The rule that I would adopt is, at best, an unhappy compromise made necessary by the lack of objective information concerning hypnotically-enhanced memory. Admittedly, this rule will be difficult to apply in certain cases, since it will not always be clear if evidence is exclusively the product of a hypnotic interview. In the present cases, it is not immediately apparent whether or to what extent the ability of the victims to identify Grumbles and Contreras should be attributed to enhanced memory resulting from hypnosis. I believe this question should be resolved by taking the same general approach used in determining the admissibility of identifications made by witnesses during unduly suggestive lineups. See Stovall v. Denno, 388 U.S. 293, 301-02, 87 S. Ct. 1967, 1972, 18 L. Ed. 2d 1199, 1206 (1967); Howe v. State, 611 P.2d 16, 17-19 (Alaska 1980). The inquiry must focus on reliability of the information. If circumstances indicate that evidence is based only partially on hypnotically-enhanced memory and that it is substantially reliable, then any link that the evidence might have to hypnosis should not preclude its admission. Both corroborating facts and facts tending to establish that the memory of the witness is independent of hypnosis may be considered in gauging reliability. Inquiry must also be directed at the possibility of hypnotic suggestion by the interviewer. The ultimate determination of reliability must be based on the totality of the circumstances in each case.

This approach will, I believe, allow continued use of hypnotism as an investigative tool. If a hypnotic interview reveals information leading to the discovery of evidence that can be independently tied to the crime. I can conceive of no reason for excluding such evidence. Similarly, I perceive no need to preclude the testimony of a previously *825 hypnotized witness concerning such evidence simply because the evidence was discussed under hypnosis.[1] Thus, for example, when a witness is questioned under hypnosis about the physical characteristics of the person who committed a crime, there is no need to exclude evidence of a subsequent identification unless the reliability of the identification is uncorroborated and depends only on the information revealed in the hypnotic interview, or unless a substantial likelihood of suggestion during the hypnotic interview is shown.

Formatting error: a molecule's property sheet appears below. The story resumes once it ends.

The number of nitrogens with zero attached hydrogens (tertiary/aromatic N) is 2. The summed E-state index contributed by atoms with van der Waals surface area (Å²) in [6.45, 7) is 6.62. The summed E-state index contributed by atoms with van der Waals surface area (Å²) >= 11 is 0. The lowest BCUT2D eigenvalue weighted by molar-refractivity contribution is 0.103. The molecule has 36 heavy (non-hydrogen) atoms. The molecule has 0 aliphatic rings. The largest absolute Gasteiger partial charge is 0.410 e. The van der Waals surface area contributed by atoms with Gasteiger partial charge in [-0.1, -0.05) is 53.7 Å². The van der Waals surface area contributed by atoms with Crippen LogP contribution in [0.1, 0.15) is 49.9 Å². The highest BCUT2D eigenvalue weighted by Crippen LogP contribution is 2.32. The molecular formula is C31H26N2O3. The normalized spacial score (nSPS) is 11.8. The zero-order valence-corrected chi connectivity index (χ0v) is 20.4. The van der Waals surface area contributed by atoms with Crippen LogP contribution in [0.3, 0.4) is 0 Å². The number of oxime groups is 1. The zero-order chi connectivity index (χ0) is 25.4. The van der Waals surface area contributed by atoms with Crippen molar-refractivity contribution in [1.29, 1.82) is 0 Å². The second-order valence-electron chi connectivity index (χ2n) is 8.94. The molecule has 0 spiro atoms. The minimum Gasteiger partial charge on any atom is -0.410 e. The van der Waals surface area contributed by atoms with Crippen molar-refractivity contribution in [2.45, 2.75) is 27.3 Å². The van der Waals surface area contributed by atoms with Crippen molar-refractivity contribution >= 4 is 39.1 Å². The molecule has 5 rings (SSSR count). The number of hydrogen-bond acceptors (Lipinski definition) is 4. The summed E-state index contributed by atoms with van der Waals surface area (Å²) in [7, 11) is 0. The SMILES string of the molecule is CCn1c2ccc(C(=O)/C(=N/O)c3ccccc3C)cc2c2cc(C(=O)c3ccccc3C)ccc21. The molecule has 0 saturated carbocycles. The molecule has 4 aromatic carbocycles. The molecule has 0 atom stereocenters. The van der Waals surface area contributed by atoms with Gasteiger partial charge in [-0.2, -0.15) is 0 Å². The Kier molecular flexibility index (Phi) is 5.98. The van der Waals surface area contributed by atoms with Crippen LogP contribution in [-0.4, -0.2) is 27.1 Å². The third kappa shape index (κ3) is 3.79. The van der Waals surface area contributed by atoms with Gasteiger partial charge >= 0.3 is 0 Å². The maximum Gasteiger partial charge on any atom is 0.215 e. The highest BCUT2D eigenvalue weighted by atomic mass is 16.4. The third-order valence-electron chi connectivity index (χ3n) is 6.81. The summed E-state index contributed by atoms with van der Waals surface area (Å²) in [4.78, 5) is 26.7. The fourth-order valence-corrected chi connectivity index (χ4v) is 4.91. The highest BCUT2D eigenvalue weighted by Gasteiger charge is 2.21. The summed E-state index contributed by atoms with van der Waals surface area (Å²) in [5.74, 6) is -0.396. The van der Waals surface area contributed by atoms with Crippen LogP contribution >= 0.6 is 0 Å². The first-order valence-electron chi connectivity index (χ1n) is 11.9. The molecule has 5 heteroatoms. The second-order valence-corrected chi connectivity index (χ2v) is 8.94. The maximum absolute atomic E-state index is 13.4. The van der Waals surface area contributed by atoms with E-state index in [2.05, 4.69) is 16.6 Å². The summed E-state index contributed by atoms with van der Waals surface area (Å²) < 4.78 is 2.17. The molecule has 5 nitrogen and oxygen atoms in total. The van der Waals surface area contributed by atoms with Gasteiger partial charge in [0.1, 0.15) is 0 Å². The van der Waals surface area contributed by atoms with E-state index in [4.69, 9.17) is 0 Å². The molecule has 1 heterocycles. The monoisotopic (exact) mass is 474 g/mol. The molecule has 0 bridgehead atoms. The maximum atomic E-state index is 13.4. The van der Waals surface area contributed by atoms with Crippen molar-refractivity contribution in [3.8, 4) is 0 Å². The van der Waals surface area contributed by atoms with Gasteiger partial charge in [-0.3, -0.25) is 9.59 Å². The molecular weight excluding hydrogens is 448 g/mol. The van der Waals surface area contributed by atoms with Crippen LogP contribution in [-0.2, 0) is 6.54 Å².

As the majority opinion correctly notes, in the two cases under consideration there is ample basis to conclude that the identifications of Grumbles and Contreras were reliable and not solely the product of police hypnosis. Similarly, there is nothing in these cases to indicate the possibility of hypnotic suggestion as a factor influencing the identification, since, at the time of the hypnotic interviews, neither Grumbles nor Contreras were suspects. I would therefore reverse the court's order in Contreras and affirm the court's order in Grumbles.[2] Since the majority reaches essentially the same conclusion, I concur in the decision of the court.


[1] We note that AS 11.41.220 was not in effect at the time of the alleged offense. The indictment charged that Contreras "did unlawfully and recklessly place S.A.J. in fear of imminent serious physical injury by means of a dangerous instrument...." Under the statutes existing at the time of the offense, this would have described reckless endangerment, AS 11.41.250.

[2] Alaska Rule of Evidence 402 provides:

Relevant Evidence Admissible Exceptions Irrelevant Evidence Inadmissible.

All relevant evidence is admissible, except as otherwise provided by the Constitution of the United States or of this state, by enactments of the Alaska Legislature, by these rules, or by other rules adopted by the Alaska Supreme Court. Evidence which is not relevant is not admissible.

[3] Alaska Rule of Evidence 401 provides:

Definition of Relevant Evidence.

Relevant evidence means evidence having any tendency to make the existence of any fact that is of consequence to the determination of the action more probable or less probable than it would be without the evidence.

[4] Alaska Rule of Evidence 403 provides:

Exclusion of Relevant Evidence on Grounds of Prejudice, Confusion, or Waste of Time.